As for independent electricity suppliers, they are being forced to survive on extremely tight profit margins. Leftover electricity quantities bought at previous auctions for lower prices are still helpful.  But once these amounts are gone, the more recent higher-priced electricity purchases will come into play, making operations less sustainable. The introduction of a CAT surcharge, expected by early 2020, will further increase the burden.

CO2 emission right costs have also been on a sharp upward trajectory, reaching 27.56 euros per ton yesterday.

The week’s average System Marginal Price (SMP), or official wholesale electricity price, is just over 68 euros per MWh, close to the 69 euros per MWh average level in February, when demand peaked as a result of the cold winter weather. Prices are expected to rise as the summer approaches.




Record high NOME auction price seen this Wednesday

A 355 MWh/h electricity amount to be offered to independent electricity suppliers at this Wednesday’s NOME auction appears unlikely to fully cover current market needs, which can be expected to intensify bidding and drive prices higher.

This is an unfavorable prospect for independent players. The System Marginal Price (SMP), constituting the official wholesale price, is currently unsustainably high, and electricity prices abroad are also elevated, which has made NOME auctions the only remaining option for reasonably priced wholesale electricity. But the prevailing conditions are set to end the promise offered at these auctions.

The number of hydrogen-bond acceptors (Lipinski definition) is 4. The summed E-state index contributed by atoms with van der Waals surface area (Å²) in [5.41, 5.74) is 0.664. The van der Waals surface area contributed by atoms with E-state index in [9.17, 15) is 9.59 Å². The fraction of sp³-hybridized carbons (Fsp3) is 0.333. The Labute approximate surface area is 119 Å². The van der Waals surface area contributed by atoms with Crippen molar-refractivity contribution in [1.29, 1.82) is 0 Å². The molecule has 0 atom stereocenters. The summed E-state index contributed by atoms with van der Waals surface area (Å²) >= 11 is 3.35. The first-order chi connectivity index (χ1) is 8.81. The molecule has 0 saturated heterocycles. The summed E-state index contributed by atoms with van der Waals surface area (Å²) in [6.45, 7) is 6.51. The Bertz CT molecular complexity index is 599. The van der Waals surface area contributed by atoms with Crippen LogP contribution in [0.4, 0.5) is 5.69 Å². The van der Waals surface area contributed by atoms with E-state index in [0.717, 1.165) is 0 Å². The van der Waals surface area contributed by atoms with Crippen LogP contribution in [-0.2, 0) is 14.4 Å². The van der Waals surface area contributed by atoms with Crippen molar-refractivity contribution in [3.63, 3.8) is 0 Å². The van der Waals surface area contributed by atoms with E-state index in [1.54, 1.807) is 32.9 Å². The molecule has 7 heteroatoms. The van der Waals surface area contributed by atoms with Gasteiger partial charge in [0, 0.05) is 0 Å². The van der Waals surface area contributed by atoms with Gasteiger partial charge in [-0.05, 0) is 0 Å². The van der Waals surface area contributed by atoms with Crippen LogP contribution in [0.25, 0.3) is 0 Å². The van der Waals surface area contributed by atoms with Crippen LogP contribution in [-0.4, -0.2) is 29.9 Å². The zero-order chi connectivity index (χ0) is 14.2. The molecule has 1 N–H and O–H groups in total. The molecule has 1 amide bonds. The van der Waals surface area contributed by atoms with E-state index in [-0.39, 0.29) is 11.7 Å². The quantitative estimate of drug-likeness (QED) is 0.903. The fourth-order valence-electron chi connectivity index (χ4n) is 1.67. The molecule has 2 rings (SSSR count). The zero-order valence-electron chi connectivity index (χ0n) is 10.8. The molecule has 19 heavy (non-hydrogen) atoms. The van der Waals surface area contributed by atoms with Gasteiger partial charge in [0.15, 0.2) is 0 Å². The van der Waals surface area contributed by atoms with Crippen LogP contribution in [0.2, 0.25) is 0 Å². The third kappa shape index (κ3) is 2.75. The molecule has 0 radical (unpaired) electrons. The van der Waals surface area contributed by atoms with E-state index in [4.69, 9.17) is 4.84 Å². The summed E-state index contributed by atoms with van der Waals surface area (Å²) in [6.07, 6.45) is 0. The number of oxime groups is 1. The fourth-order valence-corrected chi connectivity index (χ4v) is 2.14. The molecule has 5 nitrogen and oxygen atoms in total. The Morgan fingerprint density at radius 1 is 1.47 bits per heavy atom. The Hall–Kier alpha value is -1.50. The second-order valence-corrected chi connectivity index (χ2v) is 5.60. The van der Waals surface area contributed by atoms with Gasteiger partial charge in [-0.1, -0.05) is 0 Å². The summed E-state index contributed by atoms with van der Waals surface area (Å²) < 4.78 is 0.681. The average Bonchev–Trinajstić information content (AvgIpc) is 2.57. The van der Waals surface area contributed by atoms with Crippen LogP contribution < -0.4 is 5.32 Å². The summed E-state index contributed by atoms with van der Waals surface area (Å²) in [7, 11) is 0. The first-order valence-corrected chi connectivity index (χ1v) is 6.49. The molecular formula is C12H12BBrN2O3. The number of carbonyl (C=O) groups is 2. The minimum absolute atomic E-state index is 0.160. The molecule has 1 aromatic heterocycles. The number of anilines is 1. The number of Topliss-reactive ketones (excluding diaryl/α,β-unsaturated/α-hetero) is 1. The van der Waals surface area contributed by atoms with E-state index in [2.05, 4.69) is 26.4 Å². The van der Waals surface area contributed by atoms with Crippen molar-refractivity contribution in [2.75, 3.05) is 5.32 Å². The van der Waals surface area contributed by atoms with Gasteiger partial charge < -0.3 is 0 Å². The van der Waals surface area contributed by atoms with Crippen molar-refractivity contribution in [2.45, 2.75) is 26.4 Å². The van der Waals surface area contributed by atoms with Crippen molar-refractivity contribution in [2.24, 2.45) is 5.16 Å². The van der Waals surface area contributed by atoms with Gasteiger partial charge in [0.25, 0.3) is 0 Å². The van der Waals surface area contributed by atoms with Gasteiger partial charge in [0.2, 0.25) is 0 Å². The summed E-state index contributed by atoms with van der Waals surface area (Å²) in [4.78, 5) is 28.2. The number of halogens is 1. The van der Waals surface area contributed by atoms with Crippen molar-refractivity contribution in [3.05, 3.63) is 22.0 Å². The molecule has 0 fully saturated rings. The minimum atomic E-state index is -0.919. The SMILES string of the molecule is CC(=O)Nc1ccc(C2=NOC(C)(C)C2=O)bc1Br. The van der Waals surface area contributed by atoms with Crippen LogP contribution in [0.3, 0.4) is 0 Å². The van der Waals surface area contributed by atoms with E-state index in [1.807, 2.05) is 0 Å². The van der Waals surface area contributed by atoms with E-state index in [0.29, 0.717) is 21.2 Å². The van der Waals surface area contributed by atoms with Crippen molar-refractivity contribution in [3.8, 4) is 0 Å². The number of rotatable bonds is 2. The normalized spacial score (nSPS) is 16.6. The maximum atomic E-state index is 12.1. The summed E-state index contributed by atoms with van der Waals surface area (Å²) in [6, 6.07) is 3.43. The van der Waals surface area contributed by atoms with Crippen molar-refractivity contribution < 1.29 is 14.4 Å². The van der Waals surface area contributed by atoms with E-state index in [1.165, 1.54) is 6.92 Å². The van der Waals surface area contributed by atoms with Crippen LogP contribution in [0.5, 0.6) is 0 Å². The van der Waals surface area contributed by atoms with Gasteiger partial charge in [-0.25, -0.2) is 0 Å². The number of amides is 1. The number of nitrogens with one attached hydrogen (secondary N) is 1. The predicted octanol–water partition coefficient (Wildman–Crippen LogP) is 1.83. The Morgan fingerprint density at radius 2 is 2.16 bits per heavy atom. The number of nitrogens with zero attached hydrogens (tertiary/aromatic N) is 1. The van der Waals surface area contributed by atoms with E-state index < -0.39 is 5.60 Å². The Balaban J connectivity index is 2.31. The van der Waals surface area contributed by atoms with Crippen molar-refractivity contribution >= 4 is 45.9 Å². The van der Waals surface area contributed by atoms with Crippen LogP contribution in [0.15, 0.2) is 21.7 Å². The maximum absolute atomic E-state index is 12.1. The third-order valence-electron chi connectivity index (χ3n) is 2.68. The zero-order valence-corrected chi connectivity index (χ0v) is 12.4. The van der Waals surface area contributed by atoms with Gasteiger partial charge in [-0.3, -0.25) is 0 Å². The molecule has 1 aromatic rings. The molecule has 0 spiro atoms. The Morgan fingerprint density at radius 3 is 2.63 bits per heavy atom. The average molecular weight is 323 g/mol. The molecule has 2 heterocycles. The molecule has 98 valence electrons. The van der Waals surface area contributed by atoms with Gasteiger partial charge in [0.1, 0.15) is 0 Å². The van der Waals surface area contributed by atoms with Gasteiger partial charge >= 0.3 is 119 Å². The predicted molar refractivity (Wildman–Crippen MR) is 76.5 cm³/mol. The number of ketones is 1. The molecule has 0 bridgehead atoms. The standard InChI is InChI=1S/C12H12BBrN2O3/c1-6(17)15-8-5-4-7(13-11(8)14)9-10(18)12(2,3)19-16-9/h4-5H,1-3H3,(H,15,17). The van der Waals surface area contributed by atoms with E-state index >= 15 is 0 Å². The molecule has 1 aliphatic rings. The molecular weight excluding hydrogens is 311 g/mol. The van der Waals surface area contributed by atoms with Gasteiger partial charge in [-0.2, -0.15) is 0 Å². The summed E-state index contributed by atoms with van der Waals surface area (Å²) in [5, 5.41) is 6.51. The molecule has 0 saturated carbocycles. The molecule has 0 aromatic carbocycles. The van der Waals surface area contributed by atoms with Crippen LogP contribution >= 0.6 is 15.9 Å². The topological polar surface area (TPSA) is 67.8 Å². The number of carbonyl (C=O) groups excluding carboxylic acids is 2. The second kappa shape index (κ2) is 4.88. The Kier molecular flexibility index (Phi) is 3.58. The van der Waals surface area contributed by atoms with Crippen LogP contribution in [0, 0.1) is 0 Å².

Making the short-term market prospects worse for independent electricity suppliers, the current NOME auction starting price of 36.5 euros per MWh will be scrapped following Wednesday’s auction. A much higher starting price of about 55 euros per MWh, based on certain calculations, is expected to be set for the session to follow in June.

This is another key factor seen driving NOME auction prices higher on Wednesday. The record level of 54.74 euros per MWh could be broken.

CO2 emission right, LNG spot market and wholesale prices all rising

A series of energy exchange price rises over the past few days has increased electricity production costs, a development expected to impact wholesale prices both in Greece and abroad.

A rise in natural gas price rises, particularly LNG spot markets, ranks as the sector’s biggest price-related development. This rise was prompted by price hikes at the British and Dutch gas hubs following reduced inflow from the Norwegian pipeline.

Higher European prices have also led to LNG price increases in Asia, up by 10 cents to 4.5 dollars per MMBTU for orders to be delivered in May.

Even so, it should be noted that LNG prices have remained below the 5-dollar level, an all-time low.

Many companies and production terminals have begun maintenance work at facilities now that the winter season has passed.

Besides natural gas prices, CO2 emission rights have once again hit an upward trajectory. Last week, price levels exceeded the 24-euro per ton level, reaching 24.53 euros per ton on Friday, but eased slightly yesterday to 24.25 euros per ton. Industrial enterprises are stocking up on CO2 emission rights, fearing a further escalation in prices.